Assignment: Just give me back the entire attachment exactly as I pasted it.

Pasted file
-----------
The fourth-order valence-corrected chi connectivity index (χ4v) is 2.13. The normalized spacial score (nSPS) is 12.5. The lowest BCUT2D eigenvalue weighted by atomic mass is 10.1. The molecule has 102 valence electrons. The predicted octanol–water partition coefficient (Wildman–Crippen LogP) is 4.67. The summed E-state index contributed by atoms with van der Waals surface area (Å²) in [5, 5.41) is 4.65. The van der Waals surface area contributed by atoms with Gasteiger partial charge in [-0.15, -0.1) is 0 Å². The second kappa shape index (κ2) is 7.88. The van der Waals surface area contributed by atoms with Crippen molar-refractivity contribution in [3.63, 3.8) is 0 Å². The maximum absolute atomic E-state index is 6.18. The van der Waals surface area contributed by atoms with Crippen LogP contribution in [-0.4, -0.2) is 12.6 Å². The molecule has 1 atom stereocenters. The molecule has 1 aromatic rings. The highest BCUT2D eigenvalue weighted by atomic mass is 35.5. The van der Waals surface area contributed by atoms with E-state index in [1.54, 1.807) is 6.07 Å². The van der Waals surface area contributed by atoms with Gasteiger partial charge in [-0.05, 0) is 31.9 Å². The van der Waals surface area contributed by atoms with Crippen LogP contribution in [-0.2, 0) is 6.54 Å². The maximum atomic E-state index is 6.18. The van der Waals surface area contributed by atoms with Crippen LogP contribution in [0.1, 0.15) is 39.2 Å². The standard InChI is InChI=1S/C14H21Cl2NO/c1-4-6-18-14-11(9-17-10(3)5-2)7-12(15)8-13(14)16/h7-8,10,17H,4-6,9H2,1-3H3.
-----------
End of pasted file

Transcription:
The fourth-order valence-corrected chi connectivity index (χ4v) is 2.13. The normalized spacial score (nSPS) is 12.5. The lowest BCUT2D eigenvalue weighted by atomic mass is 10.1. The molecule has 102 valence electrons. The predicted octanol–water partition coefficient (Wildman–Crippen LogP) is 4.67. The summed E-state index contributed by atoms with van der Waals surface area (Å²) in [5, 5.41) is 4.65. The van der Waals surface area contributed by atoms with Gasteiger partial charge in [-0.15, -0.1) is 0 Å². The second kappa shape index (κ2) is 7.88. The van der Waals surface area contributed by atoms with Crippen molar-refractivity contribution in [3.63, 3.8) is 0 Å². The maximum absolute atomic E-state index is 6.18. The van der Waals surface area contributed by atoms with Crippen LogP contribution in [-0.4, -0.2) is 12.6 Å². The molecule has 1 atom stereocenters. The molecule has 1 aromatic rings. The highest BCUT2D eigenvalue weighted by atomic mass is 35.5. The van der Waals surface area contributed by atoms with E-state index in [1.54, 1.807) is 6.07 Å². The van der Waals surface area contributed by atoms with Gasteiger partial charge in [-0.05, 0) is 31.9 Å². The van der Waals surface area contributed by atoms with Crippen LogP contribution in [-0.2, 0) is 6.54 Å². The maximum atomic E-state index is 6.18. The van der Waals surface area contributed by atoms with Crippen LogP contribution in [0.1, 0.15) is 39.2 Å². The standard InChI is InChI=1S/C14H21Cl2NO/c1-4-6-18-14-11(9-17-10(3)5-2)7-12(15)8-13(14)16/h7-8,10,17H,4-6,9H2,1-3H3.